With global baby food and formula sales estimated at $30 billion in 2015, according to Nielsen, the halal baby food segment could become a $5.1 billion sector if it follows similar (17 percent) growth and spending as global Food and Beverages. The global baby food market is expected to reach USD 46 billion by 2022, growing at a CAGR of 7.5% during the period.
Baby foods are considered to be the most essential and the first alternative to breast milk for the babies. Purees of natural fruits and vegetables are initially fed to the baby, as a part of the nutritional food. With the growth of the baby, the kind of foods available would significantly vary from infant formula to solid dried baby foods.
With the rapid urbanization around the world, and due to changing lifestyles, the demand for packaged baby foods has grown significantly. These foods are fed to babies between the ages of four to six months and up to two years. Increasing awareness about nutrition, a rise in organized retail marketing, urbanization and significant growth in the count of working women population have been the factors that have led to the growth of the market. Concerns related to food safety, falling birth rates, and the practice of feeding home cooked food to babies are the critical restraints in this market.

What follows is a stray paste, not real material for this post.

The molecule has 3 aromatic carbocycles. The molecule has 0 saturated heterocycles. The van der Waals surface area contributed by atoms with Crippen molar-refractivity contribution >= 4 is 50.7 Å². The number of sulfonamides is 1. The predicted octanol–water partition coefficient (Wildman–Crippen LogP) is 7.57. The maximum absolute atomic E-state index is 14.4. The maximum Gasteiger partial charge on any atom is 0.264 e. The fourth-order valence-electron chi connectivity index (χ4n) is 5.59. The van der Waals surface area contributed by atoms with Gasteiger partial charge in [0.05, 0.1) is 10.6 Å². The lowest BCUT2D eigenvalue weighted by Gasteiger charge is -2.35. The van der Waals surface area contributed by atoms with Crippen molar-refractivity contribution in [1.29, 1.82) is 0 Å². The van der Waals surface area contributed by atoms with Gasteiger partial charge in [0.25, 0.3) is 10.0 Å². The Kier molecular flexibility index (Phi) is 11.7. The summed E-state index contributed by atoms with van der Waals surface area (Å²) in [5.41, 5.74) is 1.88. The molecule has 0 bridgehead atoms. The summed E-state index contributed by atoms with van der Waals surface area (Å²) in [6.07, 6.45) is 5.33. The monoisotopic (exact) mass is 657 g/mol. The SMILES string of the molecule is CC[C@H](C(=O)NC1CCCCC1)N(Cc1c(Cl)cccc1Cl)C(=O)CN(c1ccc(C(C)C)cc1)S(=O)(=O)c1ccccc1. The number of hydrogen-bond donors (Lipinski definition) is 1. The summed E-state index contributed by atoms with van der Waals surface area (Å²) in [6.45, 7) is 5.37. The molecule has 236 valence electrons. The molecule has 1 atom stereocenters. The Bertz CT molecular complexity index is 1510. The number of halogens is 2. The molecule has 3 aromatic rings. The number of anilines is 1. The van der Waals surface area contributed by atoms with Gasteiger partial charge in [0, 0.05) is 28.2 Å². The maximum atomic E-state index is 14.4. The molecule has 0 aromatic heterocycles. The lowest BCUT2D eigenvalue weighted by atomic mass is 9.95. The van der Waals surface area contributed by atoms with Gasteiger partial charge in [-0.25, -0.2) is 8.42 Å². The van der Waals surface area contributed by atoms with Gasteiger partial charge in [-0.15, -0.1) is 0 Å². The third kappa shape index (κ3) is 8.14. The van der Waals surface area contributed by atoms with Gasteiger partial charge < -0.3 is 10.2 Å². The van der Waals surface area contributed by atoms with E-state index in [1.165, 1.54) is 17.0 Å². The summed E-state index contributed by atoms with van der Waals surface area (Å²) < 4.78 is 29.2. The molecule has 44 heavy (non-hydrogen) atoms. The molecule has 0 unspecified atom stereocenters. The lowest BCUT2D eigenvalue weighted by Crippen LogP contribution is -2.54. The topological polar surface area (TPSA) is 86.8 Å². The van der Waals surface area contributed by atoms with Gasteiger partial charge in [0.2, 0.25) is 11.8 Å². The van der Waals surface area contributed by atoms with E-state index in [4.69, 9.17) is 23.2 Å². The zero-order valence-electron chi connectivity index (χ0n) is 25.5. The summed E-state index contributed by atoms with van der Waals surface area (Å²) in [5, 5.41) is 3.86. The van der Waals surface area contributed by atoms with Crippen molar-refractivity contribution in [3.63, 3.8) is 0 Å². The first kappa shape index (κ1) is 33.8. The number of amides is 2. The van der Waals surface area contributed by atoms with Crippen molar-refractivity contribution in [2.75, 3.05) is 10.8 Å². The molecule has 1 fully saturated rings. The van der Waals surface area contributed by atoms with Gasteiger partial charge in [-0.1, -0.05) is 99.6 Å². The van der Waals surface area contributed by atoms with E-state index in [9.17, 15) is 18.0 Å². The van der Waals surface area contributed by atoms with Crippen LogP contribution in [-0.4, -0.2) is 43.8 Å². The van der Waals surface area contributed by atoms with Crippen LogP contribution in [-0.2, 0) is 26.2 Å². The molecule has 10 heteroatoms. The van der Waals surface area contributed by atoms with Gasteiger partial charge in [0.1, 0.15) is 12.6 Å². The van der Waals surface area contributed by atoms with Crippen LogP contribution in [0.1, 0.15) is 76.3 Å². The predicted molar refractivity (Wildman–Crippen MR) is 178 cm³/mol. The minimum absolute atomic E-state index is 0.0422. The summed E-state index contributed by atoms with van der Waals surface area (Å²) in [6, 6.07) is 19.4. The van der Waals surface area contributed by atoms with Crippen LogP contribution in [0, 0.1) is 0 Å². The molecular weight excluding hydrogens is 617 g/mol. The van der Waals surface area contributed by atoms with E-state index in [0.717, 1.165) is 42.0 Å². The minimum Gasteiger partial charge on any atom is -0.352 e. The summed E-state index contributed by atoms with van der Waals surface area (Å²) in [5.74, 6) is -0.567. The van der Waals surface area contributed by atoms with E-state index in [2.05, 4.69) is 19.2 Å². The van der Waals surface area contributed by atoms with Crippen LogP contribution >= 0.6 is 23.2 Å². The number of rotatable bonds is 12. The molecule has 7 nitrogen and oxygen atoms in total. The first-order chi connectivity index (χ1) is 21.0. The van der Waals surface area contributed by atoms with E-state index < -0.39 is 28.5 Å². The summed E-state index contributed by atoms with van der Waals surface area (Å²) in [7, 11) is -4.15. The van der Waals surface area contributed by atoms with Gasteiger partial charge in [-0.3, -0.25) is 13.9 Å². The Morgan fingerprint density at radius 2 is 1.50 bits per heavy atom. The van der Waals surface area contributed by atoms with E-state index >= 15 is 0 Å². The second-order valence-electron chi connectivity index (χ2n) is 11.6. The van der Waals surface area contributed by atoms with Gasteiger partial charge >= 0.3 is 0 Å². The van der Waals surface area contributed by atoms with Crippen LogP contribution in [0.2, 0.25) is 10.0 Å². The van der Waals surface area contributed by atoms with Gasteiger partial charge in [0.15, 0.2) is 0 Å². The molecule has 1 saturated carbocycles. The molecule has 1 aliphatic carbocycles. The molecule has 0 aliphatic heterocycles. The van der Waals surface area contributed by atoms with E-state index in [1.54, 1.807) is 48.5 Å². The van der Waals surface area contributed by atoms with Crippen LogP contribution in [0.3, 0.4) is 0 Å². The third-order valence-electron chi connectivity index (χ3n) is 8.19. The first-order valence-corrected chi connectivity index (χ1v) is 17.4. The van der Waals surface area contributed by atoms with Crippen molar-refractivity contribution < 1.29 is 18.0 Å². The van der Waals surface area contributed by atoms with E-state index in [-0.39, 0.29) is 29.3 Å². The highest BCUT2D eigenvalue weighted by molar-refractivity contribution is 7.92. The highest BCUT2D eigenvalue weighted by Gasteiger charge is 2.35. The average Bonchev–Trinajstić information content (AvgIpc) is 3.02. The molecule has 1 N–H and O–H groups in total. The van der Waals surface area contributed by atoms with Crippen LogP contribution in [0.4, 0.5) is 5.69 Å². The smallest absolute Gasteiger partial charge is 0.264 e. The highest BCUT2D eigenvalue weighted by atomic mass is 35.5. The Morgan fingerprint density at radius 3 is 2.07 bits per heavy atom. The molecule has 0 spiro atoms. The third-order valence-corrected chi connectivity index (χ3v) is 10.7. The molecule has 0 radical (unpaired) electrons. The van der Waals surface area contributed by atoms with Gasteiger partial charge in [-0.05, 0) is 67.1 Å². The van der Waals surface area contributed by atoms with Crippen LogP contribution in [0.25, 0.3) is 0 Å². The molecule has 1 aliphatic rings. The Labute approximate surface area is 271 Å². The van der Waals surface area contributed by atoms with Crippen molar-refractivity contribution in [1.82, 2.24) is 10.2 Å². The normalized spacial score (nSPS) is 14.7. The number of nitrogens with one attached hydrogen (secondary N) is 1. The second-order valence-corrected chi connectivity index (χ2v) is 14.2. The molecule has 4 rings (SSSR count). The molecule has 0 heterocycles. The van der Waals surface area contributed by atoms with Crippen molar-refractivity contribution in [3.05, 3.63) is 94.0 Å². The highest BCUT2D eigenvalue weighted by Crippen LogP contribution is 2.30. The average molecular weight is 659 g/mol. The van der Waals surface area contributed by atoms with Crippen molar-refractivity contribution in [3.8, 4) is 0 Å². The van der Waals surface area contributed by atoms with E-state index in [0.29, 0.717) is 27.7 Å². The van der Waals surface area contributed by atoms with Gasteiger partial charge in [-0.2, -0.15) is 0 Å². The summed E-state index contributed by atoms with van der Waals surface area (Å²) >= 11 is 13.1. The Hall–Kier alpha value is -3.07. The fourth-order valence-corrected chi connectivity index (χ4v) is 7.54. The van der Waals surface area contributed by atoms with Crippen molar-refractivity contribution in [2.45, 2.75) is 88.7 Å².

Awareness of nutrition in Baby food products is increasing day by day. People are getting more concerned about the health of their babies. Food guidelines have guided many people towards the adequate adoption of healthy and organic food for babies and toddlers as well.
Kazakh women are increasingly joining the workforce in the large towns, leading to less time for breastfeeding and preparing home-made food for their babies. Besides, baby food profited from parents’ desire to purchase the best products for their babies which are safe regarding ingredients and have added-value benefits such as vitamins and minerals, as well as organic and hypoallergenic properties. Even so, baby food remained a product for consumers with high- and mid-purchasing power in Kazakhstan. However, for consumers with moderate and high disposable incomes, expensive baby food is justified by its beneficial qualities.
Nestlé and Detskoye Pitaniye-Istra-Nutricia led the Kazakh baby food industry in 2017 with retail value shares of 41% and a 29%, respectively. The leading position of Nestlé with its Nestlé, Nan, Nestogen and Gerber brands can be attributed to the long-term presence of the company in baby food. Nestlé has a broad product portfolio and well-established distribution network which contribute to the steady availability of its products across the country and its positive sales performance. Also, Nestlé is active in new product launches and promotion. Detskoye Pitaniye-Istra-Nutricia with its Malyutka, Nutrilon, Nutricia and Malysh brands, benefited from its broad portfolio of products.
However, none of these brands currently produce halal baby meat, vegetable or fruit puree for Muslim babies. Annually 200 000 babies are born in Kazakhstan.
Baby food is expected to continue to develop in Kazakhstan due to the ongoing desires of consumers to provide only the best products for their children and an improvement in the economy of the country with the consequently increased standards of living and purchasing power. In addition, it is expected that a growing number of women will participate in the workforce and their busier lifestyles will increase demand for ready to eat products for babies.